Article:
With the ETSI-approved Distributed NFV PoC running in the background, RAD's CEO, Dror Bin, talks about why D-NFV makes compelling sense for service providers, and about the dollars and cents RAD is putting behind D-NFV.
LRTV Custom TV
MRV Accelerating Packet Optical Convergence

7|15|14   |   6:06   |   (0) comments


Giving you network insight to make your network smarter.
LRTV Custom TV
NFV-Enabled Ethernet for Generating New Revenues

7|15|14   |   5:49   |   (0) comments


Cyan's Planet Orchestrate allows service providers and their end-customers to activate software-based capabilities such as firewalls and encryption on top of existing Ethernet services in just minutes.
LRTV Custom TV
Symkloud NVF-Ready Video Transcoding, Big Data

7|9|14   |   3:41   |   (0) comments


Kontron and ISV partner Vantrix demonstrate high-performance video transcoding and data analytic solutions on same 2U standard platform that is ready for SDN and NFV deployments made by mobile, cable and cloud operators.
LRTV Huawei Video Resource Center
The Evolving Role of Hybrid Video for Competitive Success

7|4|14   |   4:09   |   (0) comments


At Huawei's Global Analysts Summit in Shenzhen, China, Steven C. Hawley from TV Strategies speaks to us about the evolving role of hybrid video for competitive success.
LRTV Huawei Video Resource Center
How CSPs Leverage Big Data in the Digital Economy

7|4|14   |   4:48   |   (2) comments


Justin van der Lande from Analysys Mason shares with us his views on how telecom operators can leverage customer asset monetization with big data. His discusses the current status of big data applications and the challenges and opportunities for telecom operators in the digital economy era.
LRTV Huawei Video Resource Center
Accelerator for Digital Business Future Oriented BSS

7|4|14   |   3:08   |   (0) comments


Mobile and internet are becoming intertwined; IT and CT are integrating; and leading CSPs have begun to transform to information service and entertainment providers. How should the BSS system evolve to enable this transformation? Karl Whitelock, an analyst at Frost & Sullivan, shares his views.
LRTV Huawei Video Resource Center
Orange Tunisia Discusses Multi-Band Antenna With EasyRET Solution

7|4|14   |   2:45   |   (0) comments


As new site acquisition becomes more difficult, Orange Tunisia has requested multi-band antenna to support UMTS and LTE innovation. Some things considered include reducing the cost of antenna maintenance and having high reliability antenna and EasyRET solution.
LRTV Huawei Video Resource Center
How Telefonica Spain Considers Antenna Selection for LTE Network Deployment

7|4|14   |   2:19   |   (0) comments


Tony Conlan, Global CTO of RAN, Telefonica, shares his opinion on antennas in LTE network deployment: Tower space is the premier requirement on antennas; reliability is important to reduce OPEX; and EasyRET solution will be helpful for antenna maintenance.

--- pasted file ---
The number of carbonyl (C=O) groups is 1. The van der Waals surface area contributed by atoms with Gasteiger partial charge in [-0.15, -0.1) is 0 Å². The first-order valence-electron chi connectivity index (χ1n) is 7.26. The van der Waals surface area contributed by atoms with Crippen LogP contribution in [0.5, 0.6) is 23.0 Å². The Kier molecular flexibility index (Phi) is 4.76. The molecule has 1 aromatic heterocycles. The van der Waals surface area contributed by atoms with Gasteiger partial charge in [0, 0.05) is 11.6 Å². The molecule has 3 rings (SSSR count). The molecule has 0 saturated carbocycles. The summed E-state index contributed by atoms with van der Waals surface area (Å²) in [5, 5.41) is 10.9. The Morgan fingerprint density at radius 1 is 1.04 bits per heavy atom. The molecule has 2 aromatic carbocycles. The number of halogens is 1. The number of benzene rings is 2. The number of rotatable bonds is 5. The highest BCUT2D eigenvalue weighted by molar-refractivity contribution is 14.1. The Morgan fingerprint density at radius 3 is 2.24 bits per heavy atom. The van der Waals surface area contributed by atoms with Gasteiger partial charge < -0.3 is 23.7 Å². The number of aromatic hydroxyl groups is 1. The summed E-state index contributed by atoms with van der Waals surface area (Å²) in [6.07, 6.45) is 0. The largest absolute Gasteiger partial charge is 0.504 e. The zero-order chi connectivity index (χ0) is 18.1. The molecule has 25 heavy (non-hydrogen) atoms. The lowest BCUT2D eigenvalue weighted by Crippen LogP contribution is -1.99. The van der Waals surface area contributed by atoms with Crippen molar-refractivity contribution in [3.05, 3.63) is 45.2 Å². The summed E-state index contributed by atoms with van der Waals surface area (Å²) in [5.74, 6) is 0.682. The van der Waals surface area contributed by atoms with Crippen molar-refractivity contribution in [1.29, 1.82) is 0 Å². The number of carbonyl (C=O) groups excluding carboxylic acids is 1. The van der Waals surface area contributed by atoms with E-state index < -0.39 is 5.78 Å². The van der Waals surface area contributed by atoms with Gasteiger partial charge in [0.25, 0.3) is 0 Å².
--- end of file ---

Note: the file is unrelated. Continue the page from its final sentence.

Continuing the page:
LRTV Huawei Video Resource Center
dtac Thailand: Multi-band Antenna & Capacity Solution for a Better MBB Experience

7|3|14   |   3:45   |   (0) comments


With the development of LTE, tower space and load are limited for new antenna, but users' capacity requirements are growing fast. To provide a better MBB experience, Panya Vechbanyongratana from dtac Thailand shared his experiences and antenna requirements.
LRTV Documentaries
BTE Panel: Network of the Future

7|2|14   |   1:00:57   |   (0) comments


Full-length video of the ATIS Panel Discussion: 'How Far Away Is the Network of the Future & What Does It Look Like?' from the Big Telecom Event (BTE) in Chicago.
LRTV Custom TV
Redknee Supports BH Telecom With Redknee Unified

7|2|14   |   6.14   |   (0) comments


Lucas Skoczkowski, CEO of Redknee, and Amir Orucevic, Director BH Mobile, discuss how the benefits of the Redknee Unified suite of products provide BH Telecom with innovation and leadership in the market, with the flexibility to launch services faster to the market, provide new and compelling promotions and pricing models, and combine services in order to drive ...
Upcoming Live Events!!
September 16, 2014, Santa Clara, CA
September 16, 2014, Santa Clara, CA
October 29, 2014, New York City
November 11, 2014, Atlanta, GA
December 9-10, 2014, Reykjavik, Iceland
Infographics
Allot's latest MobileTrends Charging Report shows that value-based pricing plans are up from 35% in 2011 to 85% in 2014.
Today's Cartoon
Vacation Special Caption Competition Click Here
Hot Topics
Microsoft to Axe 12,500 Ex-Nokia Employees
Sarah Reedy, Senior Editor, 7/17/2014
GM: 10 Car Models on Road With AT&T's LTE
Dan Jones, Mobile Editor, 7/18/2014
Have IBM & Apple Partnered Their Way to Cloud Leadership?
Mitch Wagner, West Coast Bureau Chief, Light Reading, 7/18/2014
The Municipal Menace?
Jason Meyers, Senior Editor, Utility Communications/IoT, 7/22/2014
FiOS: Slower Sub Growth, Faster Upload Speeds
Alan Breznick, Cable/Video Practice Leader, 7/22/2014
Like Us on Facebook
Twitter Feed